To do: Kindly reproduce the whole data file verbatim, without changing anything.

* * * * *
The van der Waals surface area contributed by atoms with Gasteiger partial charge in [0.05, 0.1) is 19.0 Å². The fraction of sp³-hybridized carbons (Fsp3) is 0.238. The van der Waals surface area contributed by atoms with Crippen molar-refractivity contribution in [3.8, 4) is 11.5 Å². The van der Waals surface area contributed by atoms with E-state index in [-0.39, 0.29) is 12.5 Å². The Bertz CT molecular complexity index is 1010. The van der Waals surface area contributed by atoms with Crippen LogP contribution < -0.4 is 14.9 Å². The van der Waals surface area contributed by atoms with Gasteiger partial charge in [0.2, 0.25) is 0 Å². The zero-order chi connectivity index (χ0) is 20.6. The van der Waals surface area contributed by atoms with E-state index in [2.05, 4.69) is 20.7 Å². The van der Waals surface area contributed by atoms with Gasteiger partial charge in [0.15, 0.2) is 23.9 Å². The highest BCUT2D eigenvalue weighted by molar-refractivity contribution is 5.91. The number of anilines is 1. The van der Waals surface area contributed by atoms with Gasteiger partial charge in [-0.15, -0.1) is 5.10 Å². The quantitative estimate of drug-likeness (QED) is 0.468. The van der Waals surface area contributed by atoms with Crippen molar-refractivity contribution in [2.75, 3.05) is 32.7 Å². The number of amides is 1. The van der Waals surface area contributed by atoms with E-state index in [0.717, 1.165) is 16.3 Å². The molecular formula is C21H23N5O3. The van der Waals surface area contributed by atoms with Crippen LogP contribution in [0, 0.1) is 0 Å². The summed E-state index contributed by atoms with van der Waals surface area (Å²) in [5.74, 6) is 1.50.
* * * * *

The van der Waals surface area contributed by atoms with Gasteiger partial charge in [0.05, 0.1) is 19.0 Å². The fraction of sp³-hybridized carbons (Fsp3) is 0.238. The van der Waals surface area contributed by atoms with Crippen molar-refractivity contribution in [3.8, 4) is 11.5 Å². The van der Waals surface area contributed by atoms with E-state index in [-0.39, 0.29) is 12.5 Å². The Bertz CT molecular complexity index is 1010. The van der Waals surface area contributed by atoms with Crippen LogP contribution < -0.4 is 14.9 Å². The van der Waals surface area contributed by atoms with Gasteiger partial charge in [0.2, 0.25) is 0 Å². The zero-order chi connectivity index (χ0) is 20.6. The van der Waals surface area contributed by atoms with E-state index in [2.05, 4.69) is 20.7 Å². The van der Waals surface area contributed by atoms with Gasteiger partial charge in [0.15, 0.2) is 23.9 Å². The highest BCUT2D eigenvalue weighted by molar-refractivity contribution is 5.91. The number of anilines is 1. The van der Waals surface area contributed by atoms with Gasteiger partial charge in [-0.15, -0.1) is 5.10 Å². The quantitative estimate of drug-likeness (QED) is 0.468. The van der Waals surface area contributed by atoms with Crippen molar-refractivity contribution in [2.75, 3.05) is 32.7 Å². The number of amides is 1. The van der Waals surface area contributed by atoms with E-state index in [0.717, 1.165) is 16.3 Å². The molecular formula is C21H23N5O3. The van der Waals surface area contributed by atoms with Crippen LogP contribution in [0, 0.1) is 0 Å². The summed E-state index contributed by atoms with van der Waals surface area (Å²) in [5.74, 6) is 1.50.